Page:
In the same vein, today’s papers carried two stories that suggest that the leadership of the intelligence communities have been in therapy a little too long. I mean it’s good to open up emotionally from a psychological perspective, but what sort of group therapy have the folks at the director of National Intelligence office and MI6 been attending? Within a 24 hour span, the U.S. government for the first time disclosed the total amount of the U.S. intelligence budget — a whopping $80 billion — and for the first time in its 101 years of existence, the head of the British foreign intelligence service, MI6, Sir John Sawers, gave a public address. Of course, one of the central themes of Sawers’s speech was the importance of secrecy — an irony only compounded by the fact that he first came into public view when his wife posted pictures of him frolicking on the beach on her Facebook page.

The Sawers speech follows the first public address by the head of Britain’s equivalent of the NSA and a series of public appearances by the director general of the country’s domestic security agency, MI5. Said Sawers: "Why now you might ask?… In today’s open society, no government institution is given the benefit of the doubt all the time." In the United States, the director of National Intelligence explained the budget announcement by saying, "I think the American people (are) entitled to know the totality of the investment we make year in intelligence."

The U.S. revelation has already led to members of Congress, like Sen. Dianne Feinstein (D-CA), asking why the budget has doubled in the past decade. "It is clear," she observed, "that the overall spending on intelligence has blossomed to an unacceptable level in the past decade." But all this touchy-feely openness on the part of national secret keepers is bound to lead some to ask, "What next?" Are we going to ask whether it’s really necessary for there to be 850,000 people with top secret security clearances? Whether anything can be truly kept secret when so many people have such clearances (even with all the compartmentalization of information we do)? What next? Are we going to ask whether it is really necessary to classify vast oceans of information that is available publicly via the Internet, thus creating billions of dollars of unnecessary storage and administrative costs and posing huge hurdles to information sharing and informed policy making? What next? Are we actually going to have a rational discussion about the cult of secrecy in the intelligence community?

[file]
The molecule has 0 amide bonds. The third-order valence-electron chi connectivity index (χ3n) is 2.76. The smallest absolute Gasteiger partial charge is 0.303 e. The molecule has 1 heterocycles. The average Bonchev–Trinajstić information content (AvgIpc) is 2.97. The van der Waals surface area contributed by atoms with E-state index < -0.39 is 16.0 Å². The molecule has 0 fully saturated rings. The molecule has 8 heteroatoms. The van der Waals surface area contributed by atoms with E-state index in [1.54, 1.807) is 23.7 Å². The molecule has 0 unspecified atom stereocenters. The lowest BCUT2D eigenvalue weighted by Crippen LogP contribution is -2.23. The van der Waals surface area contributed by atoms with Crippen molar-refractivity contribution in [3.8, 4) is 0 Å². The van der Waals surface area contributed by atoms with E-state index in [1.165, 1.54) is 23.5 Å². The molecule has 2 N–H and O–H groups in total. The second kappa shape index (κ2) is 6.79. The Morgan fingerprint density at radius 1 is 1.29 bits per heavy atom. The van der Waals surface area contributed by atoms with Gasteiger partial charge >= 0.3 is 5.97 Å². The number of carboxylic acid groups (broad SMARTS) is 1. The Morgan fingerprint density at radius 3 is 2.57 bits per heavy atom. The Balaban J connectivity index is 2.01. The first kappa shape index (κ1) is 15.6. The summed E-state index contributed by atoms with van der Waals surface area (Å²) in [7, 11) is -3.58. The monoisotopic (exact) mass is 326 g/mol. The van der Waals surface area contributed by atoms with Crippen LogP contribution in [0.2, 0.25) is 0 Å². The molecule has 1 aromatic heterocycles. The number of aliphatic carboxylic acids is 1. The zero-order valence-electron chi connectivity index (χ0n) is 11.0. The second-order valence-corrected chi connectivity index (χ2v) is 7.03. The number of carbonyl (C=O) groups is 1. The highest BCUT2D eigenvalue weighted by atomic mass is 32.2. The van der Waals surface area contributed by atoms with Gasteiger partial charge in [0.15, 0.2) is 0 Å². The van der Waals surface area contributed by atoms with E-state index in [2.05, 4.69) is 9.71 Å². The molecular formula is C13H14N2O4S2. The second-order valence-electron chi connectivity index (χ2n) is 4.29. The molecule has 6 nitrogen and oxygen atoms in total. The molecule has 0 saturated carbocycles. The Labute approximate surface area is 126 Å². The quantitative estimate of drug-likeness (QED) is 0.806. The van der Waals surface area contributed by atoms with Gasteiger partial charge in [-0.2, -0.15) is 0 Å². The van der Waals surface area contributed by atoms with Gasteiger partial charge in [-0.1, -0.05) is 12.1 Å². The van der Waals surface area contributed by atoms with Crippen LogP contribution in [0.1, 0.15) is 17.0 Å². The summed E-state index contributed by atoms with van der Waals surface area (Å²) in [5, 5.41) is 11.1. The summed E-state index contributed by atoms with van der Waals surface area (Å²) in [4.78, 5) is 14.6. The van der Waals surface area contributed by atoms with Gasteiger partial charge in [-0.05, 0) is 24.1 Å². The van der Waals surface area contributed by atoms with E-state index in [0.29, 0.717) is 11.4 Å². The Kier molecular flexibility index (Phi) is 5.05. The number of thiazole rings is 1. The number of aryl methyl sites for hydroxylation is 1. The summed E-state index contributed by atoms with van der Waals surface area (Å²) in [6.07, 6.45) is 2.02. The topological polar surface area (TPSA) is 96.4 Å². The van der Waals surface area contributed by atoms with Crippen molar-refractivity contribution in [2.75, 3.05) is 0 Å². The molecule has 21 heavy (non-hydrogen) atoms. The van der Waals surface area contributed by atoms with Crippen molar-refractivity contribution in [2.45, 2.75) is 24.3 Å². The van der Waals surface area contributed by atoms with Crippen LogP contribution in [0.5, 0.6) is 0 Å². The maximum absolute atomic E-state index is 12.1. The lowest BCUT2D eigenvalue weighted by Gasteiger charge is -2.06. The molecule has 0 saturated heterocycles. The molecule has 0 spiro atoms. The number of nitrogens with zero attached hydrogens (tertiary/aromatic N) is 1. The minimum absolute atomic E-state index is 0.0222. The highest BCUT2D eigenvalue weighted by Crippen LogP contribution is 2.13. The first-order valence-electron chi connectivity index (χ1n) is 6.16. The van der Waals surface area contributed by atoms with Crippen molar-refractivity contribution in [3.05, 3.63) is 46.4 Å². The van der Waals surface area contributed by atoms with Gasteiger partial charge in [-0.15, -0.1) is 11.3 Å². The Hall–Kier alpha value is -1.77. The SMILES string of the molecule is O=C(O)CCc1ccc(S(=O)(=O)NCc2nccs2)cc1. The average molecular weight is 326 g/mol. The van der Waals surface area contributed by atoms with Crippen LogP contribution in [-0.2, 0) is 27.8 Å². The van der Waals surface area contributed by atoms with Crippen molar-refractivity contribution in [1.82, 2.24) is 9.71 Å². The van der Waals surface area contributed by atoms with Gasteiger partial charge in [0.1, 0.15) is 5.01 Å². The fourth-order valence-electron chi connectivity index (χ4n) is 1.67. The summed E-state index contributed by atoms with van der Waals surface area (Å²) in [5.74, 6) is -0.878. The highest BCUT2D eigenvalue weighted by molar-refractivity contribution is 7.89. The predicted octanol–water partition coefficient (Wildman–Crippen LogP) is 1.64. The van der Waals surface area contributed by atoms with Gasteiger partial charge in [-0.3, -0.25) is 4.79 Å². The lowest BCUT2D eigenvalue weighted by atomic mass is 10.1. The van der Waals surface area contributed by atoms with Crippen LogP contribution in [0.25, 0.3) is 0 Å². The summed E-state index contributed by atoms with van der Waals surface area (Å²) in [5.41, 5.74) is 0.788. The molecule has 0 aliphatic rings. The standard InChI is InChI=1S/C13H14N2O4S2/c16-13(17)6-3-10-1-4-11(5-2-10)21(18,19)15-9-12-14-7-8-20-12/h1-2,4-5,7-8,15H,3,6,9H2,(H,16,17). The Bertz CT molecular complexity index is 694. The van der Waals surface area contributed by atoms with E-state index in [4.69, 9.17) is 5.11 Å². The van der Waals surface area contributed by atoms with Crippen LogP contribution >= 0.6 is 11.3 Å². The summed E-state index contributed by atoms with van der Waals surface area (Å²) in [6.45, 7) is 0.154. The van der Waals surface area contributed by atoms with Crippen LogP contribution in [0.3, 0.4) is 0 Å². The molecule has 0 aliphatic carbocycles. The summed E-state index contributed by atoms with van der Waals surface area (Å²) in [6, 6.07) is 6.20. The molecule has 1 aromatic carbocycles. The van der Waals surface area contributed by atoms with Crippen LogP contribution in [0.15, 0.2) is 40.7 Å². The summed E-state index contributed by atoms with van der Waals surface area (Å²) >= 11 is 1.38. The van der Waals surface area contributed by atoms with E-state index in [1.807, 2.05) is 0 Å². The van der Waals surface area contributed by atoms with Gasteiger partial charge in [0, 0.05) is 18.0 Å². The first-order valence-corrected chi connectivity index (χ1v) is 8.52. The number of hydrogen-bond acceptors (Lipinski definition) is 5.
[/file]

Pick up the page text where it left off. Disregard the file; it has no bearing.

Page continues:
What next indeed. In a world without wolf whistles on New York City streets, and a world where someone shines light on some of the unnecessarily dark corners of the U.S. government, I suppose the next thing you are going to tell me is that voters are going to learn their lessons and finally do what they should have done in the United States two years ago — electing as president a tough, intelligent, experienced 63-year-old woman — who has a political record of real accomplishment , balancing progressive ideals and fiscal responsibility — to lead a country that is gaining an ever more important global role and enjoying unprecedented economic expansion.

You are? Oh, I see, but the country isn’t the United States — it’s Brazil. Combined with the rest of these unexpected developments — kidding aside — there are certainly signs of progress: overdue developments that suggest in some areas it may not actually require audacity to remain hopeful.

David Rothkopf is visiting professor at Columbia University's School of International and Public Affairs and visiting scholar at the Carnegie Endowment for International Peace. His latest book is The Great Questions of Tomorrow. He has been a longtime contributor to Foreign Policy and was CEO and editor of the FP Group from 2012 to May 2017. Twitter: @djrothkopf